Supporting global antibacterial innovation to address drug resistance

A non-profit partnership, CARB-X receives its funding from the US Biomedical Advanced Research and Development Authority (BARDA), the Wellcome Trust, the UK Global Antimicrobial Resistance Innovation Fund (GAMRIF), Germany’s Federal Ministry of Education and Research (BMBF), and the Bill & Melinda Gates Foundation. The funding contributions from GAMRIF are earmarked by CARB-X to fund projects that focus on specific antibacterial priorities, and the Jenner project is one such project. GAMRIF funding allocated to CARB-X is focused on innovative research and development in the field of AMR, specifically in neglected and underinvested areas for low- and middle-income countries (LMICs), where the burden of AMR is greatest. 

The CARB-X portfolio is the world’s largest and most diverse antibacterial R&D portfolio with 56 active projects focused exclusively on drug-resistant bacteria, including 8 vaccines. CARB-X is investing up to $480 million in non-dilutive funding between 2016-2022 to support the early development of new antibiotics and other therapeutics, vaccines and other preventatives, rapid diagnostics. The goal is to support therapeutic and preventative projects through the early phases of development including Phase 1 so that they will attract additional private or public support for further clinical development and regulatory approval for use in patients.

Since its launch in 2016, CARB-X has announced 82 awards and has committed more than $305.2 million, with the potential of additional funds if project milestones are met and subject to available funding. These funds are in addition to investments made by the companies themselves. The CARB-X pipeline will continuously evolve, as projects progress and others fail for a variety of reasons.

The WHO estimates that 700,000 people die each year from drug-resistant infections, including 35,000 in the US and 33,000 in Europe. CARB-X funds only projects that target drug-resistant bacteria highlighted on the CDC’s Antibiotic Resistant Threats list, or the Priority Bacterial Pathogens list published by the WHO, with a priority on those pathogens deemed Serious or Urgent on the CDC list, or ranked Critical or High on the WHO list.

Research reported in this news release is supported by the Cooperative Agreement Number IDSEP160030 from ASPR/BARDA and by awards from the Wellcome Trust, Germany’s Federal Ministry of Education and Research (BMBF), and the UK Global AMR Innovation Fund (GAMRIF). The contents are solely the responsibility of the authors and do not necessarily represent the official views of the HHS Administration for Strategic Preparedness and Response, or other CARB-X funders.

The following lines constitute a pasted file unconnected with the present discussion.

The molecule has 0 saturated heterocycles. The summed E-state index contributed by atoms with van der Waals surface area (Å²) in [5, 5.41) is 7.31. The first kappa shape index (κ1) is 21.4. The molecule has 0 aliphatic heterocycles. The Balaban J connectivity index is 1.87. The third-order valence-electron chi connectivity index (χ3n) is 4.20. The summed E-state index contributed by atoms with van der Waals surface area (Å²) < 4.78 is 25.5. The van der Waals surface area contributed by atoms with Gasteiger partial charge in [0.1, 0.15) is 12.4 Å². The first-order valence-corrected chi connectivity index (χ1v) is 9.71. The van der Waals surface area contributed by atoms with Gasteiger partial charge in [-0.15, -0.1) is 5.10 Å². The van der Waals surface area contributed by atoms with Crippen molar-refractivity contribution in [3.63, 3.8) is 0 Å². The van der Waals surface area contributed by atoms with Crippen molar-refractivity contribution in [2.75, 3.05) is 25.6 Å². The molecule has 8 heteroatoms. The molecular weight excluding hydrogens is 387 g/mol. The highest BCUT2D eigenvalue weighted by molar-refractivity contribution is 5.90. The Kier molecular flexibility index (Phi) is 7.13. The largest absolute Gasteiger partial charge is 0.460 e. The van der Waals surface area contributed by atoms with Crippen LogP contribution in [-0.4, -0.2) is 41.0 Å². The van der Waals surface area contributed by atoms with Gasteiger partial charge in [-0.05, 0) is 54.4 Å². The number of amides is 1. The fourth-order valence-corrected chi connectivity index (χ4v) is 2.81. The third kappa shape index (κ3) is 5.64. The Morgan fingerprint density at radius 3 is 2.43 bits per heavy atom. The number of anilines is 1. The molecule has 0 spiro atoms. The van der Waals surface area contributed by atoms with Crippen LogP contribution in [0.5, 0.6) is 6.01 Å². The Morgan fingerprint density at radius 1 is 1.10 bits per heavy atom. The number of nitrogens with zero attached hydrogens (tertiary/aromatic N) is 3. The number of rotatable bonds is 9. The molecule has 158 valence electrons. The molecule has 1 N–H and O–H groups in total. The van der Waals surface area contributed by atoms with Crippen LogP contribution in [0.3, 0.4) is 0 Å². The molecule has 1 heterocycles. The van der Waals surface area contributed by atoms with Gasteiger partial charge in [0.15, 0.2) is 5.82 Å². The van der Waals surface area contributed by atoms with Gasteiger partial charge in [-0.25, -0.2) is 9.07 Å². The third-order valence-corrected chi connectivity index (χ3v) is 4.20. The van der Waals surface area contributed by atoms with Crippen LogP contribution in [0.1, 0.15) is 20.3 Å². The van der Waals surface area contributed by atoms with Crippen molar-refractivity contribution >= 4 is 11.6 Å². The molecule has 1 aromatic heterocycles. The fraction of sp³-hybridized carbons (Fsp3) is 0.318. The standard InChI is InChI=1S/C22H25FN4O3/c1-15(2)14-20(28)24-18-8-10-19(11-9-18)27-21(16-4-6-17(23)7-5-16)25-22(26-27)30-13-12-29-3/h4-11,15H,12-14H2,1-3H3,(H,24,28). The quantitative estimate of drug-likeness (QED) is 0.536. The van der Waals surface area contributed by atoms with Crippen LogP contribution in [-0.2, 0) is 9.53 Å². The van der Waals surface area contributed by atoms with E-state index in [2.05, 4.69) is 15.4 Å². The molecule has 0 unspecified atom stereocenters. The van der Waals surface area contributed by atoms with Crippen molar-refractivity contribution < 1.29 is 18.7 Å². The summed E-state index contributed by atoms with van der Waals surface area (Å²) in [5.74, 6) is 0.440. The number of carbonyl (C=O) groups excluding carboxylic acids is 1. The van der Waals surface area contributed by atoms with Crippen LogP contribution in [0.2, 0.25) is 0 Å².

Jennifer Robinson

Oxford University Jenner Institute:
Steve Pritchard

About CARB-X
Combating Antibiotic-Resistant Bacteria Biopharmaceutical Accelerator (CARB-X) is a global non-profit partnership dedicated to accelerating early development antibacterial R&D to address the rising global threat of drug-resistant bacteria. CARB-X is led by Boston University and funded by the Biomedical Advanced Research and Development Authority (BARDA), part of the Administration for Strategic Preparedness and Response (ASPR) in the US Department of Health and Human Services (HHS), the Wellcome Trust, a global charity based in the UK working to improve health globally, Germany’s Federal Ministry of Education and Research (BMBF), the UK Department of Health and Social Care’s Global Antimicrobial Resistance Innovation Fund (GAMRIF), the Bill & Melinda Gates Foundation, and with in-kind support from National Institute of Allergy and Infectious Diseases (NIAID), part of the US National Institutes of Health (NIH).  CARB-X is investing up to $480 million from 2016-2022 to support innovative antibiotics and other therapeutics, vaccines and other prevention approaches, and rapid diagnostics. CARB-X supports the world’s largest and most innovative pipeline of preclinical products against drug-resistant infections. CARB-X is headquartered at Boston University School of Law.  Follow us on Twitter @CARB_X.

Oxford University
Oxford University has been placed number 1 in the Times Higher Education World University Rankings for the fifth year running, and at the heart of this success is our ground-breaking research and innovation.

Oxford is world-famous for research excellence and home to some of the most talented people from across the globe. Our work helps the lives of millions, solving real-world problems through a huge network of partnerships and collaborations. The breadth and interdisciplinary nature of our research sparks imaginative and inventive insights and solutions.

Through its research commercialisation arm, Oxford University Innovation, Oxford is the highest university patent filer in the UK and is ranked first in the UK for university spinouts, having created more than 200 new companies since 1988. Over a third of these companies have been created in the past three years.

Jenner Institute